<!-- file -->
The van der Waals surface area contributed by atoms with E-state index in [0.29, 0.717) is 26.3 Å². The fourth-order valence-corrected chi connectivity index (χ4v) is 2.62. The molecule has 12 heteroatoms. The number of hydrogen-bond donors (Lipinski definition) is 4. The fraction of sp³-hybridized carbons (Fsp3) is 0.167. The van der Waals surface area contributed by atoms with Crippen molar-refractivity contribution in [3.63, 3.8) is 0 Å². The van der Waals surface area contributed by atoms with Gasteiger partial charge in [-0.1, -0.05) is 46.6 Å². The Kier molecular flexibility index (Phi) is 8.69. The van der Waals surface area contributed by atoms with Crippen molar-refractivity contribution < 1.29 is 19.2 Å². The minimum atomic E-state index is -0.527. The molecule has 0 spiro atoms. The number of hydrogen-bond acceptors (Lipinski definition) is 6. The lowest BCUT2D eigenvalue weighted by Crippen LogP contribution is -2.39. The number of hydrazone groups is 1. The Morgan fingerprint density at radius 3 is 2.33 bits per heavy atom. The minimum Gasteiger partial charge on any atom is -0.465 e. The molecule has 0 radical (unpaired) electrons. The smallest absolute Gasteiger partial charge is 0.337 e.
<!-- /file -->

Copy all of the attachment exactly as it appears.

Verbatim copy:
The van der Waals surface area contributed by atoms with E-state index in [0.29, 0.717) is 26.3 Å². The fourth-order valence-corrected chi connectivity index (χ4v) is 2.62. The molecule has 12 heteroatoms. The number of hydrogen-bond donors (Lipinski definition) is 4. The fraction of sp³-hybridized carbons (Fsp3) is 0.167. The van der Waals surface area contributed by atoms with Crippen molar-refractivity contribution in [3.63, 3.8) is 0 Å². The van der Waals surface area contributed by atoms with Gasteiger partial charge in [-0.1, -0.05) is 46.6 Å². The Kier molecular flexibility index (Phi) is 8.69. The van der Waals surface area contributed by atoms with Crippen molar-refractivity contribution < 1.29 is 19.2 Å². The minimum atomic E-state index is -0.527. The molecule has 0 spiro atoms. The number of hydrogen-bond acceptors (Lipinski definition) is 6. The lowest BCUT2D eigenvalue weighted by Crippen LogP contribution is -2.39. The number of hydrazone groups is 1. The Morgan fingerprint density at radius 3 is 2.33 bits per heavy atom. The minimum Gasteiger partial charge on any atom is -0.465 e. The molecule has 0 radical (unpaired) electrons. The smallest absolute Gasteiger partial charge is 0.337 e.